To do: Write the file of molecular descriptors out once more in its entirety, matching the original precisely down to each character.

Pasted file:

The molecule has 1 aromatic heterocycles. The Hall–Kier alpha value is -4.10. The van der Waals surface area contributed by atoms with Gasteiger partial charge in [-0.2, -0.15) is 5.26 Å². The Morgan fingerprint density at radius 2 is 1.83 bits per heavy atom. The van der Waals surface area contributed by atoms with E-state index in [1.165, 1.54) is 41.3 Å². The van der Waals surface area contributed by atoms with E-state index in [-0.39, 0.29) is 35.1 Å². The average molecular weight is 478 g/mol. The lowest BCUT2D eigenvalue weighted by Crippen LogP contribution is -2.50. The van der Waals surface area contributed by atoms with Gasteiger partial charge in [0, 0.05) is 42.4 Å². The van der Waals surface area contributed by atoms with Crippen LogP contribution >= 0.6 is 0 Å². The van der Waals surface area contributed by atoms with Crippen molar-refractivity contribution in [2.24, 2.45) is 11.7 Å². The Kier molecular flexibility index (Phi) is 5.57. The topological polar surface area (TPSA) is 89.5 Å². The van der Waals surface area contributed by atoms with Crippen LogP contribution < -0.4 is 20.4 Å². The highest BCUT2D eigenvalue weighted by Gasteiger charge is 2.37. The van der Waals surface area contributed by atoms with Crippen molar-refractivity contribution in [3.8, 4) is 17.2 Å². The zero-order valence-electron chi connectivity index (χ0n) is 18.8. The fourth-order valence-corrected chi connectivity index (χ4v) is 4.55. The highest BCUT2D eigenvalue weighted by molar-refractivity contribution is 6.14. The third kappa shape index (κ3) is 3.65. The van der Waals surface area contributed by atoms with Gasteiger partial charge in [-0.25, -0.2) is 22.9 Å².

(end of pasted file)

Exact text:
The molecule has 1 aromatic heterocycles. The Hall–Kier alpha value is -4.10. The van der Waals surface area contributed by atoms with Gasteiger partial charge in [-0.2, -0.15) is 5.26 Å². The Morgan fingerprint density at radius 2 is 1.83 bits per heavy atom. The van der Waals surface area contributed by atoms with E-state index in [1.165, 1.54) is 41.3 Å². The van der Waals surface area contributed by atoms with E-state index in [-0.39, 0.29) is 35.1 Å². The average molecular weight is 478 g/mol. The lowest BCUT2D eigenvalue weighted by Crippen LogP contribution is -2.50. The van der Waals surface area contributed by atoms with Gasteiger partial charge in [0, 0.05) is 42.4 Å². The van der Waals surface area contributed by atoms with Crippen LogP contribution >= 0.6 is 0 Å². The van der Waals surface area contributed by atoms with Crippen molar-refractivity contribution in [2.24, 2.45) is 11.7 Å². The Kier molecular flexibility index (Phi) is 5.57. The topological polar surface area (TPSA) is 89.5 Å². The van der Waals surface area contributed by atoms with Crippen LogP contribution < -0.4 is 20.4 Å². The highest BCUT2D eigenvalue weighted by Gasteiger charge is 2.37. The van der Waals surface area contributed by atoms with Crippen molar-refractivity contribution in [3.8, 4) is 17.2 Å². The zero-order valence-electron chi connectivity index (χ0n) is 18.8. The fourth-order valence-corrected chi connectivity index (χ4v) is 4.55. The highest BCUT2D eigenvalue weighted by molar-refractivity contribution is 6.14. The third kappa shape index (κ3) is 3.65. The van der Waals surface area contributed by atoms with Gasteiger partial charge in [-0.25, -0.2) is 22.9 Å².